Great Questions Lead to Great Design


By Jason Robb

Jason Robb is a designer, consultant, writer, and speaker. He believes great design can make people happy. Coincidentally, he organizes the UX Book Club Boston to encourage healthy discussion about design, and smiles a lot.

Creating a great design is a challenging endeavor.  In my progression as a designer, I’ve found at least one way to make it easier: start by asking the questions that reveal important constraints. Without constraints a designer cannot operate, but if you don’t ask the right questions, small issues can lead to big problems down the line. Here’s a typical set of questions I use to sift out the constraints within a design project.

Always start with why

The highest level question a person can answer is “why” (as Simon Sinek, author of “Start With Why” explained in his 2009 TED Talk). As soon as I hit a roadblock when designing an interface, I ask myself, “Why are we designing this?” If I can’t answer why a page should be designed, then asking how it should be designed or what it should look like is irrelevant.

When in doubt, retreat to the high ground of asking “why.” Once you’ve answered why, you can safely dive deeper into the problem.

Who are you working with and who will influence the design?

Before the first pixel is pushed, understanding where I stand in the organization is critical for me to do my job effectively. I always ask “who will I be working with, and who will have influence on the work we do?” Along with that is usually a sketch of the relationships between myself, my client, and everyone else involved in the process. Understanding these relationships allows me to tailor my design documentation appropriately (wireframes, site maps, and user flows are examples of design documentation).  For example, if my wireframes are eventually going to land on an engineer’s desk, I’ll be sure to include notes in the margin about what databases we’ll need access to, or other equally nerdy things that enable them to do their jobs.

Where is the design being used?

I spend a great deal of my time focusing on where the end users are going to be using the product or service I’m designing. One of the best way to gain that understanding is through Contextual Design methods.  These include visiting the user in the location where they use a product. That way, I gain an understanding of which parts of the product are most relevant in the context of their environment.

Unfortunately, I don’t always have access to the end users. When that’s the case, I try to mitigate the risks of being blind to what end users are experiencing by asking the business and engineers questions about the users. They can act as a proxy for their customers, though I always take their input with a grain of salt.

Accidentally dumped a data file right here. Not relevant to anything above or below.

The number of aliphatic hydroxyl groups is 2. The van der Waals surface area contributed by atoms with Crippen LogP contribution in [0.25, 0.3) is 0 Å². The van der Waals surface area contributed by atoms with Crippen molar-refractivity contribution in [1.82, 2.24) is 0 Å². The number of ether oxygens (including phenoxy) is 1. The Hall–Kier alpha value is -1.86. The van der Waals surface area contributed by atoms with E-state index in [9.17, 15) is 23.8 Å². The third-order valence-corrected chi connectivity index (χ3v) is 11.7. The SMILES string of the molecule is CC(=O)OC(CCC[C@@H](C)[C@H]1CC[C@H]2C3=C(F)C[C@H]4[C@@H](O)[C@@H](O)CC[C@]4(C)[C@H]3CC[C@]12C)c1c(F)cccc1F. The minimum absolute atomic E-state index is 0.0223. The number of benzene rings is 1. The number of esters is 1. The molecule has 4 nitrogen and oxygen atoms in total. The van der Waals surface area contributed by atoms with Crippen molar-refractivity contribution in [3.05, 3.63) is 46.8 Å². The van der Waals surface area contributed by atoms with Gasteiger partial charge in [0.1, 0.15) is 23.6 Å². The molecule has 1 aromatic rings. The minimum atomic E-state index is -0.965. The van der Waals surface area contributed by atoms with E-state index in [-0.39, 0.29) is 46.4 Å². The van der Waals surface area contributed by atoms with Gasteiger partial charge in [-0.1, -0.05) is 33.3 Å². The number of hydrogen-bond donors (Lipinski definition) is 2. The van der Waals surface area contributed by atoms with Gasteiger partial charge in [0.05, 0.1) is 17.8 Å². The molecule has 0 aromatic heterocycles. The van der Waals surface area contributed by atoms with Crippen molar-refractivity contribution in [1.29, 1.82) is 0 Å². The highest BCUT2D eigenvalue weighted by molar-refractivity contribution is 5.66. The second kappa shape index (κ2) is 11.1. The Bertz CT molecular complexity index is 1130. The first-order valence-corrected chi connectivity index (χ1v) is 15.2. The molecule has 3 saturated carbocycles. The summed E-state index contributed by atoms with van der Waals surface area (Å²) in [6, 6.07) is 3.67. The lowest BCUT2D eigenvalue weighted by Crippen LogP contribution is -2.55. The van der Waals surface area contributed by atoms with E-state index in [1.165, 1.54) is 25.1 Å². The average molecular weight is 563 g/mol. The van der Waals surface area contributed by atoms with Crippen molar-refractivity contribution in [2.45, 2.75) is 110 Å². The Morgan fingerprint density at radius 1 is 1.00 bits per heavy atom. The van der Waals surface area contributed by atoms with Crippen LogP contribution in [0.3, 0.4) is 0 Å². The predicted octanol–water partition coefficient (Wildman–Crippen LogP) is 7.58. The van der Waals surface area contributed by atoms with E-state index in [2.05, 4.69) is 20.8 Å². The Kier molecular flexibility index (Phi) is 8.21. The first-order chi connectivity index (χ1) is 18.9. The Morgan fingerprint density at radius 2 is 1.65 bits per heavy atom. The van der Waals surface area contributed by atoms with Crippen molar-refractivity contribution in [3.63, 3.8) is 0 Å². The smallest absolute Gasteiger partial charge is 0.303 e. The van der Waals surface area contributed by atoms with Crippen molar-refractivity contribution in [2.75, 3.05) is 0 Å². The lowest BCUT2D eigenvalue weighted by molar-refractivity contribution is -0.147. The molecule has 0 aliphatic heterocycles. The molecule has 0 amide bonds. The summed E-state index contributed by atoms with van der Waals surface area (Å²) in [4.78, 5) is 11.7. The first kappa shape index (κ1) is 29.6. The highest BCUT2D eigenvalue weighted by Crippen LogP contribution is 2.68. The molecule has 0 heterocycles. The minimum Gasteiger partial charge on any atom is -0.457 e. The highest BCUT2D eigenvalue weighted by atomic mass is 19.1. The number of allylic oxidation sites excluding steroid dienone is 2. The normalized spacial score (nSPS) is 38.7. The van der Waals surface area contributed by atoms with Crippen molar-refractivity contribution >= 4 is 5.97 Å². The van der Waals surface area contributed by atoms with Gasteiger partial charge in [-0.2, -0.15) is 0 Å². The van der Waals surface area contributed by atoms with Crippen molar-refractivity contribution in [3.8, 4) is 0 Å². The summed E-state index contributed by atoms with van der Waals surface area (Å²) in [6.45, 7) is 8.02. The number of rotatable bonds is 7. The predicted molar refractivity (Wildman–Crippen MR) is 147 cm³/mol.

What hidden assumptions are present in your design?

In his article Design Lesson 1 of 1, Andy Rutledge defines a few common design principles revealing a slew of questions behind each one. Examining rounded corners, he writes:

“A sharp or round corner is not its shape. It is an explanation of character and personality. What are you trying to say with your corners and why? And do you need corners and the structures they inhabit at all?”

Andy illustrates that the design decision to make a corner rounded or sharp can be backed up by sound judgement. Notice how he punctuates one of his questions with “why?”  He knows that the questioning doesn’t end once you get to the pixel-level in graphic design. In fact, I’d say it becomes even more rigorous and detailed as you delve into your design.

Stop asking questions and work with what you have

In closing, the more questions you ask, the better your chances will be to uncover useful information to inform your design decisions. Of course, the flip side is also true: it’s just as vital to know when to stop asking questions and make progress on your design. As Theodore Roosevelt said “Do what you can, with what you have, where you are.”

In every project, beginning with a framework of key questions will make your job a little easier. To recap the questions that I recommend:

  1. Start with why: If you can’t answer why, you are missing information—find it.
  2. Find out who is going to influence your work: Tailor your design documentation to best help your team.
  3. Gain empathy for your users: Soak up their natural environment and usage patterns. Empathy is worth its weight in gold.
  4. Assume your design is wrong: Poking holes in your design and exposing its weaknesses is a great way to make the design stronger.

What questions do you regularly ask your clients and customers? What questions have you forgotten to ask that later came back to haunt you? Post them in the comments section; we want to hear your questions and the answers you’ve found.

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  • Megan Grocki

    Great post Jason!

    There is no substitute for asking great questions. I always try to sniff out anything emotional in their responses and then say “tell more more about that” and then sit back for a wild ride of active listening.

    Looking forward to seeing other techniques, examples of great questions and comments.

  • http://jasonrobb.com Jason Robb

    “sniff out anything emotional” —good call! It’s the fuzzy stuff that’s an early indicator of hidden constraints. If someone has a hard time explaining something without saying “I feel” that’s a good reason to pry a little until it’s more easily understood in concrete words.

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